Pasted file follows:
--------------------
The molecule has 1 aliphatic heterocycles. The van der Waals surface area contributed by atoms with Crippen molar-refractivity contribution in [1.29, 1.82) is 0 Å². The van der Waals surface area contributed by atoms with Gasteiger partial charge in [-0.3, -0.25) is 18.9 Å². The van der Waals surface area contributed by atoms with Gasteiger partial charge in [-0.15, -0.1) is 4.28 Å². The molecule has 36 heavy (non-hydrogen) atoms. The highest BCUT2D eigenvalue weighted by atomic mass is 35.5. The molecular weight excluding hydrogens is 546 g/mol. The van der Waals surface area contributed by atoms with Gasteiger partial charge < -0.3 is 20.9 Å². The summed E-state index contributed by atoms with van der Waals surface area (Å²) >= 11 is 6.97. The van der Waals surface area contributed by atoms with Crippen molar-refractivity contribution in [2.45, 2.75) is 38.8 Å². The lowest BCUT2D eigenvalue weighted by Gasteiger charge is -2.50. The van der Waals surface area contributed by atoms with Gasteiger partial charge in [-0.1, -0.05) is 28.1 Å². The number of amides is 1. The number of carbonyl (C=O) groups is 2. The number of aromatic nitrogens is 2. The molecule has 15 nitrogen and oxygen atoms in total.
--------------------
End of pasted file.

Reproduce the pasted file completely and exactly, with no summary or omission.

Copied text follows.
The molecule has 1 aliphatic heterocycles. The van der Waals surface area contributed by atoms with Crippen molar-refractivity contribution in [1.29, 1.82) is 0 Å². The van der Waals surface area contributed by atoms with Gasteiger partial charge in [-0.3, -0.25) is 18.9 Å². The van der Waals surface area contributed by atoms with Gasteiger partial charge in [-0.15, -0.1) is 4.28 Å². The molecule has 36 heavy (non-hydrogen) atoms. The highest BCUT2D eigenvalue weighted by atomic mass is 35.5. The molecular weight excluding hydrogens is 546 g/mol. The van der Waals surface area contributed by atoms with Gasteiger partial charge < -0.3 is 20.9 Å². The summed E-state index contributed by atoms with van der Waals surface area (Å²) >= 11 is 6.97. The van der Waals surface area contributed by atoms with Crippen molar-refractivity contribution in [2.45, 2.75) is 38.8 Å². The lowest BCUT2D eigenvalue weighted by Gasteiger charge is -2.50. The van der Waals surface area contributed by atoms with Gasteiger partial charge in [-0.1, -0.05) is 28.1 Å². The number of amides is 1. The number of carbonyl (C=O) groups is 2. The number of aromatic nitrogens is 2. The molecule has 15 nitrogen and oxygen atoms in total.